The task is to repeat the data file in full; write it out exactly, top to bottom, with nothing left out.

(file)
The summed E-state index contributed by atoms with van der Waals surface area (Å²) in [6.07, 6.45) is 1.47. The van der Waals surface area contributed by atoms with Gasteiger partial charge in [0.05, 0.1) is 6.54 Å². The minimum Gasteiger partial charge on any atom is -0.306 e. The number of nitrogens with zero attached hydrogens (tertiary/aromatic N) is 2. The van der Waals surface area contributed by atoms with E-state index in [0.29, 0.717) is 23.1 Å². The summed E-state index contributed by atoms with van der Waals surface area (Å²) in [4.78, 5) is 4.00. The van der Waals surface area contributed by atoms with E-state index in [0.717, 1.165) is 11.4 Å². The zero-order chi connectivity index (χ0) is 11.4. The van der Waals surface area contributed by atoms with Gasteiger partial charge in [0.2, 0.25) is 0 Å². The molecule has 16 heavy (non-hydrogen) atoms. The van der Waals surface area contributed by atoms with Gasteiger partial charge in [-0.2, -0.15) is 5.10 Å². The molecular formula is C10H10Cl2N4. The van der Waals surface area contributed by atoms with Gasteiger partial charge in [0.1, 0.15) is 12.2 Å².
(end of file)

The summed E-state index contributed by atoms with van der Waals surface area (Å²) in [6.07, 6.45) is 1.47. The van der Waals surface area contributed by atoms with Gasteiger partial charge in [0.05, 0.1) is 6.54 Å². The minimum Gasteiger partial charge on any atom is -0.306 e. The number of nitrogens with zero attached hydrogens (tertiary/aromatic N) is 2. The van der Waals surface area contributed by atoms with E-state index in [0.29, 0.717) is 23.1 Å². The summed E-state index contributed by atoms with van der Waals surface area (Å²) in [4.78, 5) is 4.00. The van der Waals surface area contributed by atoms with E-state index in [0.717, 1.165) is 11.4 Å². The zero-order chi connectivity index (χ0) is 11.4. The van der Waals surface area contributed by atoms with Gasteiger partial charge in [0.2, 0.25) is 0 Å². The molecule has 16 heavy (non-hydrogen) atoms. The van der Waals surface area contributed by atoms with Gasteiger partial charge in [-0.2, -0.15) is 5.10 Å². The molecular formula is C10H10Cl2N4. The van der Waals surface area contributed by atoms with Gasteiger partial charge in [0.1, 0.15) is 12.2 Å².